Objective: In a direct replication of Church, Yount, and Brooks (2012), this study examined changes in stress biochemistry and psychological distress symptoms in 53 participants randomly allocated to one of three 60-min group interventions: Emotional Freedom Techniques (EFT), psychoeducation (PE), and no treatment (NT). The Symptom Assessment-45 (SA-45) was used to assess psychological distress symptoms.
Method: Salivary cortisol assays were administered 30 min pre- and postintervention to test cortisol levels. The original study by Church et al. indicated the EFT group showed statistically significant improvements in anxiety (-58.34%, p < .05), depression (-49.33%, p < .002), overall severity of symptoms (-50.5%, p < .001), and symptom breadth (-41.93%, p < .001). The group also experienced a significant decrease in cortisol (-24.39%) compared to the PE group (-14.25%) and NT group (-14.44%).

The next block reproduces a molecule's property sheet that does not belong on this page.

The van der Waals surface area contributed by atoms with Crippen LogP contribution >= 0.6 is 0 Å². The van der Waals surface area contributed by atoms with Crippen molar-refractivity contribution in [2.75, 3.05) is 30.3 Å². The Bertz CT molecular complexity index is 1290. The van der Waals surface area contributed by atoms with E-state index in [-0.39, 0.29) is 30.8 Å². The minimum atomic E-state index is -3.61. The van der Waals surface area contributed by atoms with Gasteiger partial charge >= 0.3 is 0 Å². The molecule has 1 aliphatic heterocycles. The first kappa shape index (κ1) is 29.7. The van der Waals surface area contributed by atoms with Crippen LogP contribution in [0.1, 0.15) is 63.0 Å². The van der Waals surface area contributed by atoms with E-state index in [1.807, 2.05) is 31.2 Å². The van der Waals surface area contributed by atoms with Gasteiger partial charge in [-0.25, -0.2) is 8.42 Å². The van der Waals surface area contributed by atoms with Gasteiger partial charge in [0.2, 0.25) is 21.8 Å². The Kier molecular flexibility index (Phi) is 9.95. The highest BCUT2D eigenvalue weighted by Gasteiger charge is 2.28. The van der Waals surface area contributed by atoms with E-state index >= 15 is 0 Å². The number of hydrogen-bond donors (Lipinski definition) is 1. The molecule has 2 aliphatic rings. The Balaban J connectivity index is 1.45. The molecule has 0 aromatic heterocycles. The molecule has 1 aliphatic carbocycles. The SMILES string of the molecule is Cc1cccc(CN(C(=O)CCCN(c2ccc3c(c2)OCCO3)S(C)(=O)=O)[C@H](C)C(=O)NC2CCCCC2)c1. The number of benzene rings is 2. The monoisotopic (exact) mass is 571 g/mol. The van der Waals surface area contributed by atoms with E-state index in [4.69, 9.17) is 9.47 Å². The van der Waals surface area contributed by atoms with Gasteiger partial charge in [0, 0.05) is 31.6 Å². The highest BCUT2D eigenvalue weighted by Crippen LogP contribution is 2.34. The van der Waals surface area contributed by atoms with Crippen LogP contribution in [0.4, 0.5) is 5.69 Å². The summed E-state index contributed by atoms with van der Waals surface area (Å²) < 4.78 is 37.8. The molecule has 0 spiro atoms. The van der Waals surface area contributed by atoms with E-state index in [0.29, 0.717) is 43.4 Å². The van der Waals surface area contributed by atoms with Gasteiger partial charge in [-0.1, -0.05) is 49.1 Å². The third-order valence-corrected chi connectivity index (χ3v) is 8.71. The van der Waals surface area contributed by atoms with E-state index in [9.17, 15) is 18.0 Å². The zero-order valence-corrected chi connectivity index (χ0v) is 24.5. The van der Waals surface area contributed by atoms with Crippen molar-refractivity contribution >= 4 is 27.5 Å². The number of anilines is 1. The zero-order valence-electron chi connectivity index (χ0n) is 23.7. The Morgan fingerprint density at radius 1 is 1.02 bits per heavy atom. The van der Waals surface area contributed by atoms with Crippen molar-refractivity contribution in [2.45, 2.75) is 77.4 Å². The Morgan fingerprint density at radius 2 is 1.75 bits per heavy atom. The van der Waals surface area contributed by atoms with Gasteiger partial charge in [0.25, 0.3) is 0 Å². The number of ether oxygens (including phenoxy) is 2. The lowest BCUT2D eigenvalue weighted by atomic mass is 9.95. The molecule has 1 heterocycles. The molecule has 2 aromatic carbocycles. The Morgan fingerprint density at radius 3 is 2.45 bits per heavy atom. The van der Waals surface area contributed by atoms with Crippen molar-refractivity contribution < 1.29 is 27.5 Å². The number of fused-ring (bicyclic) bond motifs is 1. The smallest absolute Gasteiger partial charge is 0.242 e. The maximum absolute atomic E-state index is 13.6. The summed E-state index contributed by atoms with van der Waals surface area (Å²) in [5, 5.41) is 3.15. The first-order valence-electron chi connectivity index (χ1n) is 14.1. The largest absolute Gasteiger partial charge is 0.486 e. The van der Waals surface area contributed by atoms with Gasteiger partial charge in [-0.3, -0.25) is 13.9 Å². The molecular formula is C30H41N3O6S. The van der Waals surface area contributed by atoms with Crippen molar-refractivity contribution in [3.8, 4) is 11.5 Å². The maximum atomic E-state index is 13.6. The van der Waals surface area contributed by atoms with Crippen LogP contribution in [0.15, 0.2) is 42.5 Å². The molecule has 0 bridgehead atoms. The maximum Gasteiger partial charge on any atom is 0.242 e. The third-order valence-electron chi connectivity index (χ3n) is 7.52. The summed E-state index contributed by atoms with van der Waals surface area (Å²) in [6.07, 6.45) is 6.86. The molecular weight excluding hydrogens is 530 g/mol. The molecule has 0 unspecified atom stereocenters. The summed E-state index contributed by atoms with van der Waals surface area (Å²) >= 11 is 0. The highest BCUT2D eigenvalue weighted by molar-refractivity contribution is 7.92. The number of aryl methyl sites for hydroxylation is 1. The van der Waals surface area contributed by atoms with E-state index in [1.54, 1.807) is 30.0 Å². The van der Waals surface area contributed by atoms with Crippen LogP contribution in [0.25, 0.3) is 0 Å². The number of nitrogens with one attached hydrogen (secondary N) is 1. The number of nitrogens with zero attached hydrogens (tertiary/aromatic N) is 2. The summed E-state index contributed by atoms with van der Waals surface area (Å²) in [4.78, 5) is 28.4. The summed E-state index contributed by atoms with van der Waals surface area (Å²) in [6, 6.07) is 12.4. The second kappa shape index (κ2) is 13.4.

Results: The present results indicated the EFT group experienced a significant decrease in cortisol greater than the original study (-43.24%, p < .05), but these results were not mirrored by subjective reports of psychological distress. The EFT group reduction in cortisol was significantly different from that of the PE group (-19.67%), and as expected, the posttreatment cortisol level detected among the EFT group was lower than that of the NT group (2.02%); however, there was not a statistically significant difference between the 2 groups. Additionally, there were no significant improvements in cortisol reduction among the NT and PE groups.
Conclusions: Findings support the original study indicating EFT to be an efficient and effective brief treatment for reducing biological markers of stress. (PsycInfo Database Record (c) 2020 APA, all rights reserved).